Your Daily Phil: Sharon Nazarian on educating against hate + The evolving role of cantors

Good Thursday morning!

When major disasters occur around the globe, a fundraising appeal for humanitarian relief from The Jewish Federations of North America usually isn’t far behind. Federations mobilized to help after the Haiti earthquake in 2010, the Nepal earthquake of 2015 and the devastating COVID-19 surge last year in India, to name a few. Federations allocated millions of dollars to those causes, generally routed through the American Jewish Joint Distribution Committee (JDC).

But as of now, it’s unclear whether yesterday’s earthquake in eastern Afghanistan will join that list. The issue isn’t the magnitude of the quake, which occurred on the border with Pakistan and killed more than 1,000 people. Rather, organizational staff told eJewishPhilanthropy, it’s unclear as yet whether American Jewish dollars will be able to make their way to a remote corner of an unstable country. 

A JDC spokesperson told eJP that the organization needs a day or two to obtain more information about the situation, what the needs are and how it can help before committing to a response, such as a fundraising campaign.

“We join with many others in mourning the loss of life in Afghanistan,” Avital Sandler Loeff, JDC’s executive director for disaster relief and international development, told eJP. “And while we are not responding at this time, we continue to monitor needs through our partners on the ground. In places where there are operational challenges, it’s always critical to work through a trusted local partner who can ensure a quick and effective response.”

JFNA struck a similar tone, noting its past disaster relief efforts and telling eJP in a statement, “Our hearts go out to the victims of the earthquake in Afghanistan, and we are monitoring the crisis together with our partners as it evolves.” A statement from UJA-Federation of New York said only, “We’re not proactively raising funds right now.”

Dyonna Ginsburg, CEO of Olam, a network of Jewish global service organizations, told eJP that deciding whether to intervene in a crisis is “far from simple.” She said groups need to consider their staff’s safety, whether they can work with the local government (which, in this case, is the Taliban) and “whether they have the capacity and ability to not just provide immediate relief, but also be on the ground and support long-term recovery efforts.”

At least one Jewish group is sending help. Yotam Polizer, CEO of IsraAID, the Israeli humanitarian relief group, told eJP the group is sending medical supplies. “We have good partners on the ground that we’ve been in touch with for a long time,” he said.

After the United States withdrew from Afghanistan last year and the Taliban took over, some Jewish groups, including federations, helped resettle Afghan refugees. One Jewish organization’s spokesperson was initially confused yesterday as to why eJP was inquiring about Afghan refugee resettlement now.

There is also recent precedent for American Jewish disaster aid following an Afghan earthquake. In 2015, when a quake struck a different part of the country near Pakistan and India, JDC sent out a press release the same day announcing grants for relief.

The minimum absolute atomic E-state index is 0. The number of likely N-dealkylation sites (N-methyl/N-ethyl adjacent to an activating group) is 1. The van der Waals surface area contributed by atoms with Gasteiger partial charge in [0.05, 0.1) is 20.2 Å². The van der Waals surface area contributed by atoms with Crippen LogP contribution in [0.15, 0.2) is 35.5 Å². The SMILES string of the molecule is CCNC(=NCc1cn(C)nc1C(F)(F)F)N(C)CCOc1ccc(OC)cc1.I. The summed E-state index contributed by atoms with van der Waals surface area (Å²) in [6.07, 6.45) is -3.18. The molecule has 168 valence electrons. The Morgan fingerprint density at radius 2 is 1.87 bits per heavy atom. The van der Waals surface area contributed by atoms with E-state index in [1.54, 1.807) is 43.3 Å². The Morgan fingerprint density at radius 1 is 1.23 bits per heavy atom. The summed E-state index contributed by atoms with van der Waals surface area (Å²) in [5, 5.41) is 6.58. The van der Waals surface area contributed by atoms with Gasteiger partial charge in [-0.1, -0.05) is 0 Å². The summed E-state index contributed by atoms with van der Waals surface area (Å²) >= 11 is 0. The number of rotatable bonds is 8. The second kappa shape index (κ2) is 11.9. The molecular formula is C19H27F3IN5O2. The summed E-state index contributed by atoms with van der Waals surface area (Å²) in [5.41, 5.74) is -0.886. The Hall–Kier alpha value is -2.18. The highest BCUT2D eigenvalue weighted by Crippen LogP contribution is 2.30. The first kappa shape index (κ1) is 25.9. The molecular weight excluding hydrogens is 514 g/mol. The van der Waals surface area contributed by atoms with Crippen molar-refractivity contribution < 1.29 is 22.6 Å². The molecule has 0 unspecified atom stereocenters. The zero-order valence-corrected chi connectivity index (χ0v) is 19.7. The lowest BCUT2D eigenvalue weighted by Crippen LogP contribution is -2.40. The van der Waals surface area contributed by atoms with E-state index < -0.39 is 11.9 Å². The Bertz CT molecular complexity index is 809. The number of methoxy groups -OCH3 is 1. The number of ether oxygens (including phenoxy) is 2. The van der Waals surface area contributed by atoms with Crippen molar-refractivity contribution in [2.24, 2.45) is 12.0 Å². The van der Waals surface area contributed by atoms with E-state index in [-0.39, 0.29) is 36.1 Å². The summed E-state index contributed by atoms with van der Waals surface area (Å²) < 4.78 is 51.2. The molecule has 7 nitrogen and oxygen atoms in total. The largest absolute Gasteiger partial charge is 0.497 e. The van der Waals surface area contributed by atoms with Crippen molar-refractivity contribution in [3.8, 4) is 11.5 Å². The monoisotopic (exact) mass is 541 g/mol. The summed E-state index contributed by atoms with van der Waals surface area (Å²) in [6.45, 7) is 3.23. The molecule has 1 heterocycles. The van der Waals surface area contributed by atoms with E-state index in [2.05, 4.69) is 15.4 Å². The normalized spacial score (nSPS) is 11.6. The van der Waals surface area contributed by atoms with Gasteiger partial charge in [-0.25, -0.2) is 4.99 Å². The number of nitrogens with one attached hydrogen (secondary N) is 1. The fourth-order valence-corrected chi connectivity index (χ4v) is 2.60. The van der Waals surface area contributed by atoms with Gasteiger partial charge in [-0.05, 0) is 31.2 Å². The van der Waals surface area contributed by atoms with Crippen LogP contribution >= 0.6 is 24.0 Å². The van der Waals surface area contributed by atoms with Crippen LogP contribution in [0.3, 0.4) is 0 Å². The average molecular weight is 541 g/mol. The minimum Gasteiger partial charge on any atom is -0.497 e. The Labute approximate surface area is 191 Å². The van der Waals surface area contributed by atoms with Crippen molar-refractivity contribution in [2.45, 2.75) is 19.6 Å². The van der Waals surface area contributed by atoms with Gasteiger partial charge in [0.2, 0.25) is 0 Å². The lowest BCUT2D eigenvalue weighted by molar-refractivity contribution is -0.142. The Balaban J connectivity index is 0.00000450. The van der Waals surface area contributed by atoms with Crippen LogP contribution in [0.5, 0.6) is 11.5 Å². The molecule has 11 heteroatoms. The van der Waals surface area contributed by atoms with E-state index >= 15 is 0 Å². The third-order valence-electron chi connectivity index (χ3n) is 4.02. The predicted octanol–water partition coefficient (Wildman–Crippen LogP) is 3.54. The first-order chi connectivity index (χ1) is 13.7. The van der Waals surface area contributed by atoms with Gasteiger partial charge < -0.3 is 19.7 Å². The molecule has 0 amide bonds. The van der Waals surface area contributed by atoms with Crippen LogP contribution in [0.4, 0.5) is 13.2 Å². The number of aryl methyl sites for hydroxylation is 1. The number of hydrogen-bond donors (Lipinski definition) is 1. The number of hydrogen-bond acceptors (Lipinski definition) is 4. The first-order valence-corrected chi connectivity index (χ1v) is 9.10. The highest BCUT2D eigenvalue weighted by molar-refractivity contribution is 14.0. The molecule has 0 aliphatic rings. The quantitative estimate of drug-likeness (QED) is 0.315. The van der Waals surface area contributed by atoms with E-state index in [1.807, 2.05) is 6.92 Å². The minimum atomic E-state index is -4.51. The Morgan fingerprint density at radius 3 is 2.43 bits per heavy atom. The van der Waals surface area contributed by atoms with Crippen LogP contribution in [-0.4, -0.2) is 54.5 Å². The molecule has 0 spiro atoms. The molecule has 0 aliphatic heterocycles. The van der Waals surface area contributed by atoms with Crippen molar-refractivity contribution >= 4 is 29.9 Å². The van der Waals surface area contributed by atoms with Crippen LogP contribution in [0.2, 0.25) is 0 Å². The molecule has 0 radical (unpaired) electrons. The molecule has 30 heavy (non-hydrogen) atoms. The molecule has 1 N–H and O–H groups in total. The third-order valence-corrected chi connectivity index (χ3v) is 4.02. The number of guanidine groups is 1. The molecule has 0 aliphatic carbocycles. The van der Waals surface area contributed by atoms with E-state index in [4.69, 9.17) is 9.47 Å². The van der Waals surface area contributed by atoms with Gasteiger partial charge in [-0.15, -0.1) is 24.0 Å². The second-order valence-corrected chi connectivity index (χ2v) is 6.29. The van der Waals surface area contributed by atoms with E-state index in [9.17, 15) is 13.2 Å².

Sharon Nazarian on leaving the ADL after five years advocating internationally against hate

Courtesy of Sharon Nazarian

Less than a month after the far-right rally in Charlottesville, Va., in 2017, Sharon Nazarian decided to step away from running her family’s foundation for work that felt more urgent: heading the Anti-Defamation League’s international arm. On July 1, she will leave her post to return to the foundation, and discussed the job and her decision to depart with eJewishPhilanthropy’s Ben Sales.

Going global: Along with worldwide education against hate, Nazarian told eJP she stressed “the internationalization of white supremacy. We have to look at these threats not purely within our own borders but really [as] a global threat.” Another focus, she said, was Iran, which she called “an engine of antisemitic Holocaust denial rhetoric… The reach of Iran is vast and so our research also has to encompass not only what Iran does internally, domestically, what it does in the region, but what it does globally.”

A different perspective: “The narrative or discourse [on antisemitism] in America today, within the broader Jewish community, is very much one led and felt by the non-immigrant Jewish community,” Nazarian, who was born in Iran, told eJP. “But I think Jewish immigrants who’ve chosen to come to America bring a perspective that’s highly valuable and it’s a shame that we don’t have a stronger voice.”

Read the full interview here.


The trip was short. The work is long: High notes from Cantors Assembly trip to Israel

Courtesy of the Cantor’s Assembly

“Last Monday, eJewishPhilanthropy featured an opinion piece by Idan Roll, Israel’s deputy minister of foreign affairs. Roll suggested that we are due for a paradigm shift in the realm of Israel-Diaspora relations. That same week, I traveled with a delegation of 11 leaders from the Cantors Assembly (CA) to Israel, where our docket included a meeting with Deputy Minister Roll. This mission itself, with a spotlight on cantors, represented a paradigm shift that we believe will be key to alliances between the two largest Jewish populaces in the world,” writes Cantor Rabbi Hillary Chorny, cantor at Temple Beth Am in Los Angeles, in an opinion piece for eJewishPhilanthropy.